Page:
Maya Lin In Good Company


Massing diagram of Maya Lin’s building site.
Courtesy MITIM

Neighboring Maki, Gehry, Aalto, Pei, and Holl, New York artist and architect Maya Lin will be the latest in a long line of world-class designers to build on MIT turf in Cambridge, MA. The new buildings won’t house further education offices or studios, however, but have been leased from the institution to create a new campus for biomedical research giant Novartis.

The east campus, which sits directly opposite Novartis’ existing Cambridge headquarters, is currently awaiting planning permission from the Cambridge city council. Though well received at a planning presentation earlier this year, it is not yet clear whether the proposal will get a green light, since the design requires two zoning laws to be changed: one to permit an increase in maximum height from 120 feet to 140 feet, and another to increase the gross floor area from 415,250 square feet to 528,500 square feet. “We are optimistic to complete the process at the end of 2011,” said Jeff Lockwood, Executive Director of Communications at Novartis. The proposed campus, which includes two new research and lab buildings and the renovation of MIT’s N24 block, will wrap around the corner plot just north of MIT and dip from 140 ft at the north end to 80 ft on the southern edge.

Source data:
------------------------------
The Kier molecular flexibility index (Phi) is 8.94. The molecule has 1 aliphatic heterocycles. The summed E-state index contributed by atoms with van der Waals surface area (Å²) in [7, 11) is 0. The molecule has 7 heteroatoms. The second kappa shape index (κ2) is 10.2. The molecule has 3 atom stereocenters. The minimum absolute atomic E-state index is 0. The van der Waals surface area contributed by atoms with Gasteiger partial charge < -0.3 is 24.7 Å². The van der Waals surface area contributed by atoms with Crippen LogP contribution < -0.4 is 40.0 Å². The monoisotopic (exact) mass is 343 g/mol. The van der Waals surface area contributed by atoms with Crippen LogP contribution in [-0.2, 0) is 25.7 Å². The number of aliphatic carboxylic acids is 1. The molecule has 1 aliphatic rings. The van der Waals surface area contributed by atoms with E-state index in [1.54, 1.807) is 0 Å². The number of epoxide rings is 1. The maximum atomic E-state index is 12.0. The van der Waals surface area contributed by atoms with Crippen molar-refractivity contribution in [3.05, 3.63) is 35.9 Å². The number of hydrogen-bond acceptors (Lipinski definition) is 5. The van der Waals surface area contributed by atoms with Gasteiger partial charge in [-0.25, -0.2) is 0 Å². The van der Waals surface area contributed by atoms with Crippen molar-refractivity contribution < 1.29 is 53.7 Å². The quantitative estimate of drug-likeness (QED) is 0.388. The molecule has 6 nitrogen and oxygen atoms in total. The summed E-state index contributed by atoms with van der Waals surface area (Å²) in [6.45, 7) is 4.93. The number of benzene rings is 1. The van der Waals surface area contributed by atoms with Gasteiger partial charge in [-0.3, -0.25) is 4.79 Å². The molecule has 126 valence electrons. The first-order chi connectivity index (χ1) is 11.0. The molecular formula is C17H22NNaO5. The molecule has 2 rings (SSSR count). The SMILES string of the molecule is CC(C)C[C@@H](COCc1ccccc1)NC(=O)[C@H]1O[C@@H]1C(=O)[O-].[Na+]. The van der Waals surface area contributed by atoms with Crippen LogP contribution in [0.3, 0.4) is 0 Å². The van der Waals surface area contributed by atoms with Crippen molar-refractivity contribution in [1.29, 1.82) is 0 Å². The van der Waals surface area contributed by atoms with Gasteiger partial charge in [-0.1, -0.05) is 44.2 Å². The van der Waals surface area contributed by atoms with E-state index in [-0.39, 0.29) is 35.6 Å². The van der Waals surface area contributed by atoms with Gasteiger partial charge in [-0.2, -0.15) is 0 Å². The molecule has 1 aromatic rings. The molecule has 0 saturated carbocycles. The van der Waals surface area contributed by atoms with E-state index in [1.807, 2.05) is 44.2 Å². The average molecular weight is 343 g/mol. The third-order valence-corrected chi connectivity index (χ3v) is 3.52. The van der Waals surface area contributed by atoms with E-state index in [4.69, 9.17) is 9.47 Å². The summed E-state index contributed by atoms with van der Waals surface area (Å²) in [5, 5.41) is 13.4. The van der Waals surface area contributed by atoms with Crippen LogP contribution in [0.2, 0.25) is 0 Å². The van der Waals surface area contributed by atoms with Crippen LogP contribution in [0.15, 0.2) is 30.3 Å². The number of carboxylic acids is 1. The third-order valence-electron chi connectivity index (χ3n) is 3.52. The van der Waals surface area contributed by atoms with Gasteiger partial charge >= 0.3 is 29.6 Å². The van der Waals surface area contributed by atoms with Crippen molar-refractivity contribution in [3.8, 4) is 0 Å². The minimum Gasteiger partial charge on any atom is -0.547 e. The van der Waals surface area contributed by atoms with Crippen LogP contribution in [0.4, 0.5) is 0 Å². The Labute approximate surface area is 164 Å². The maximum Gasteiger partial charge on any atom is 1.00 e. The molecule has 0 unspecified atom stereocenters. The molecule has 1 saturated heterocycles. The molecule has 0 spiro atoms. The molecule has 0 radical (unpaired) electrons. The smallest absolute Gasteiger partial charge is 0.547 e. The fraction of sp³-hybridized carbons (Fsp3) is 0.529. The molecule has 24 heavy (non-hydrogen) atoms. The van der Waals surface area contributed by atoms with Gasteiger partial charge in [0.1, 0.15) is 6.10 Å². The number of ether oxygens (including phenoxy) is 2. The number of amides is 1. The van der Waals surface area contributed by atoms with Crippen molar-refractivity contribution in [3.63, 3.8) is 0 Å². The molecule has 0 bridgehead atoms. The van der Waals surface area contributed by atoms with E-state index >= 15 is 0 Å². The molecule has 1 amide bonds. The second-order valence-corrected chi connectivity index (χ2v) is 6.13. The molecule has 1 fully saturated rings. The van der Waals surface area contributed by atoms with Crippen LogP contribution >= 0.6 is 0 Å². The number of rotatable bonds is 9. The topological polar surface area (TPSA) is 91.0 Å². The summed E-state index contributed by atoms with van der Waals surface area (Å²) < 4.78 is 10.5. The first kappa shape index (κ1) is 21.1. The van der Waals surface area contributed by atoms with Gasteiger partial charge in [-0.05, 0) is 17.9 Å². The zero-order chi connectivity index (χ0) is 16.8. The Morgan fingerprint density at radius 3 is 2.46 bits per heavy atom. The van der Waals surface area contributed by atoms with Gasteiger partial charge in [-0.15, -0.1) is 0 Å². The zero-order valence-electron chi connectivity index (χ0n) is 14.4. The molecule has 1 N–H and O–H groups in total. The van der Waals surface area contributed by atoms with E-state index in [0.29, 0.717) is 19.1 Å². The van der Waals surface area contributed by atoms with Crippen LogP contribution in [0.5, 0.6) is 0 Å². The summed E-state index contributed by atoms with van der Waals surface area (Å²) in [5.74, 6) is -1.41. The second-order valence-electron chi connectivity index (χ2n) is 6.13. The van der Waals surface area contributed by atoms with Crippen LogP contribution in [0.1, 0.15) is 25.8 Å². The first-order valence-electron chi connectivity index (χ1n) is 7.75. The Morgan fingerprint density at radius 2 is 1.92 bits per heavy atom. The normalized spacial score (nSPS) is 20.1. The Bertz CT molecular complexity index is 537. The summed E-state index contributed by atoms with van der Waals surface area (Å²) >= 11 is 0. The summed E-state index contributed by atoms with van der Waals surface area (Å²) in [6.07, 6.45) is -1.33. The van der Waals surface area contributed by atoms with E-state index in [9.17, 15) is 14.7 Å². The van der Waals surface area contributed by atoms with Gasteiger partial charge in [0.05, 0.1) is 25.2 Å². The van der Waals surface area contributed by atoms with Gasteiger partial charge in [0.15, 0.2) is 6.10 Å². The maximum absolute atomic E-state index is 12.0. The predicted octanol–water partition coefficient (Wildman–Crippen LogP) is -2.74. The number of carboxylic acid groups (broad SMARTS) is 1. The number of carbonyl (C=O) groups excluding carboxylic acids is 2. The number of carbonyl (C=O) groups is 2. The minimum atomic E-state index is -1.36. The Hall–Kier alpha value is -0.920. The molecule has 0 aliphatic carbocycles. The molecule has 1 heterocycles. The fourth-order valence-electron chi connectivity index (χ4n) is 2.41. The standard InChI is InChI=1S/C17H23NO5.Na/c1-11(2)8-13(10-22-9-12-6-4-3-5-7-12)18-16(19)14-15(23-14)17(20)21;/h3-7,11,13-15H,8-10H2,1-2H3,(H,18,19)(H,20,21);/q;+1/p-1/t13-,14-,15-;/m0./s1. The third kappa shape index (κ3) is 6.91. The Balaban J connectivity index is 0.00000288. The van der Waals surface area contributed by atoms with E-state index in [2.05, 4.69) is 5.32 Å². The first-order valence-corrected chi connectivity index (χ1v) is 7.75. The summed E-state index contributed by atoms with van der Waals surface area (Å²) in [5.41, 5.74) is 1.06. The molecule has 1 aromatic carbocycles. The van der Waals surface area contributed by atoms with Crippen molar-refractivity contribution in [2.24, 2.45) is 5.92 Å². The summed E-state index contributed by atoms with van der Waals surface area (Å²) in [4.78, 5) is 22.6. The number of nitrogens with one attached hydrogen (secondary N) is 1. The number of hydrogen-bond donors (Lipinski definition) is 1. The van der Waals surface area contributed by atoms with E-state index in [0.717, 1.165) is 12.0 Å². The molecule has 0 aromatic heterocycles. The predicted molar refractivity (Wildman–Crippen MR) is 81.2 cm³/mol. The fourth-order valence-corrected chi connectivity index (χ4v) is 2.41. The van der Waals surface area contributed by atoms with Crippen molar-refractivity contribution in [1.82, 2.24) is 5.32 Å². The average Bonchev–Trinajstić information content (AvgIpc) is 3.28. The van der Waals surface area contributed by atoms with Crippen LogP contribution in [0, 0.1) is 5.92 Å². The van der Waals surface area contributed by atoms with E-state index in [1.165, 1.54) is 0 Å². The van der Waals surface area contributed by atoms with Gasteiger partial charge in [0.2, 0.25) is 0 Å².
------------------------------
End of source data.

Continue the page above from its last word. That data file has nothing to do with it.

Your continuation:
The site of Novartis’ new biomedical campus in Cambridge.

“Lin will design the first building and really set the overall look and feel of the rest of the site,” said Lockwood. A second architect, yet to be appointed, will design the second building, “so it won’t be one hand,” Lin said in a recent presentation. Though not the company’s first such foray into excellent design—its recently completed Basel site rivals MIT’s own campus with a who’s who list of famous architects—the choice of Lin, who gained fame in 1981 for her design of the Vietnam Memorial in D.C. while still a graduate at Yale, is an enlightened decision by Novartis. Her elegant and considered work, focusing on ecological design and sculpture sets her apart from many architects and designers currently peppering the surrounding MIT campus. Thomas Sieniewicz of Chan Krieger NBBJ’s Harvard Square office, who is collaborating with Lin, spoke of her as “incredibly sensitive to site and place.”

As just one of many leases by MIT’s extensive real estate office, MIT Investment Management Company (MITIM), it also positions the project in a favorable light with the city council. Although nothing has been confirmed about the planned green courtyard space, its community-driven approach speaks directly to the Cambridge city council, which has recently taken umbrage with MIT’s plan to revitalize Kendall Square. Quoted in the Tech, MIT’s newspaper, councilmember Kenneth Reeves said: “We’re being developed by entities whose bottom line is profit, not people or ease of access.”

However, Steve Marsh, MITIM’s managing director believes that “the big motivation behind this is growing the innovation culture in Cambridge.” Indeed, this sentiment is reflected in the number of research-based companies, which have made the city their home and where Novartis intends to encourage an “innovation ecosystem.” Good design is a good start.

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